That friend that throws it back in your face when you're having an unrelated argument and you didn't say a single thing about it. "I know you're an author that doesn't mean you're always right!"
Maybe this one just comes up if you and your friends do creative things together. I know this one has only come up for me when working on creative things with friends. We'll have differences and push our individual points, things will be totally normal and then somebody gets frustrated and this gem comes tumbling out of their mouth.
Why they do this: Even if you haven't mentioned it yourself, everyone knows it. They know it. It's weighing on them. When they say it, it's because you haven't said it and they want to invalidate you as that kind of arrogant person that would lord this over people's heads. But since you didn't actually do it, it's not going to work.
Probably worth letting this one go, to be honest.
"So, when is the movie coming out?"
It's always well meaning but it's almost always cringy. Especially if you're nowhere near 'possible movie deal' sales yet. No one ever means to highlight the massive gulf between you and the massive success you may or may not hope to have, but they do it anyway with comments like these.
Why they do it: They're teasing and they really believe in you. And they don't understand how few books actually get made into movies.
That hipster that won't stop snidely insinuating that everything you do is derivative as though anything period isn't.
Okay so when you write it's useful to be able to compare your work to other works. That's how genres works. Right now, the book I'm working on is basically Goodfellas meets Gatsby meets Supernatural and I'm stoked as hell about it (pun fully intended). That's honestly the statement I have used to hook some people onto the idea. And that's valid.
This person though, you just know they're trying to undercut you. They're like "Oh, this is another vampire story, alright", and smile like they're following along but they're totally just being a big jerk face.
Why they do it: This person is jealous and probably way too negative about their own life so they have to try to bring you down too. Or they're jaded and know nothing about literature. Feel bad for this person and don't take it personally.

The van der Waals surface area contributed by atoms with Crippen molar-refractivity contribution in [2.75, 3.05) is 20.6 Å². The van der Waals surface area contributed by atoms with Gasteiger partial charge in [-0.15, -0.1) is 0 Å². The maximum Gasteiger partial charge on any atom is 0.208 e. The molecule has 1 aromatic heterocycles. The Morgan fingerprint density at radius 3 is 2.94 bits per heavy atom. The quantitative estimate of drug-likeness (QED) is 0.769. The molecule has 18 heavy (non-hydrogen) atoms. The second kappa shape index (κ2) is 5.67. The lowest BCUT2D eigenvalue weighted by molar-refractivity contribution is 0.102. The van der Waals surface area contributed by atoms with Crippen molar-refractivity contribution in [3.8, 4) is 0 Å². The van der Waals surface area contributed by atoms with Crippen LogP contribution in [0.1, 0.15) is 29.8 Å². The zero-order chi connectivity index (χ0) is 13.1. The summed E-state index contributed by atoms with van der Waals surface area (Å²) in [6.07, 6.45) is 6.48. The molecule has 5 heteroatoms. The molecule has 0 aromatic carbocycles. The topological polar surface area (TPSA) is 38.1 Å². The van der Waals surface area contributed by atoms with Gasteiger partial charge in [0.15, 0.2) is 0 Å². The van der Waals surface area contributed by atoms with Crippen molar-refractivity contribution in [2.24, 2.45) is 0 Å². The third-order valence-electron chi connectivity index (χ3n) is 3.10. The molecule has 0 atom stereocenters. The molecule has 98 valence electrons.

That guy you know that has magnanimously taken it upon himself to explain how literature works to you, you poor soul. (He's like, an accountant.)
I hate this guy. And before you yell at me it is almost always a guy. There's a reason they call it mansplaining. I run into this guy every time I go to a party and he's never the same person. He usually has a goatee and/or a fedora though.
"So what do you write?"
"I've been working on a space opera recently--"
"Oh well you HAVE to be sure to get the science right, that is like so important in the science fiction genres or no one is going to take you seriously. I really hope you're sprinkling in some social commentary about man's tendency to try to conquer everything, you need a solid message, you know?"
"Well it's space opera, so it really focuses more on the characters."
He doesn't say it, but the look on his face says 'oh you sweet summer child'. If you're lucky, you get away fast. If you're not, he can go on for fucking hours.
Why they do it: Honestly these guys just desperately want to look like they know something about something and no one cares to ask them about their accounting.
"So, when are you going to get real published?"
Face in palms. Muffled screaming.
Alright. So there's a ton of reasons you'd want to go indie over traditional. This person has done none of that research and insists that self-published work isn't as good or as worthy for whatever reason. The stigma is not dead and most people just aren't aware of how many benefits there are to flying solo.
Why they do it: Mostly lack of information. Some of them are trying to discredit you. If they're writers themselves and haven't published yet, it's probably the latter.
That friend (or more likely, acquaintance) that finds out you write and then spends the next two hours telling you about the book (or more likely series!) that they always meant to work on but "never found the time".
Man some people just get off on stealing other people's thunder. And even if it's just a one on one conversation, they're telling you this story right now because they're never going to get it down so you can read it. They're just going to tell it to you.
I don't need to tell you why they do this. You know why. They want your approval and think if you say it sounds interesting it will some how make them legitimate in the way they can't be right now because they refuse to put their butt in a chair and hammer out the words for it.
A lot of the time, this is the same guy who feels the need to tell you how to do your job.
Anyway, that's my ramble, hopefully it made you chuckle. Don't forget to keep checking back for updates on Torchlighters <3
Megan R. Miller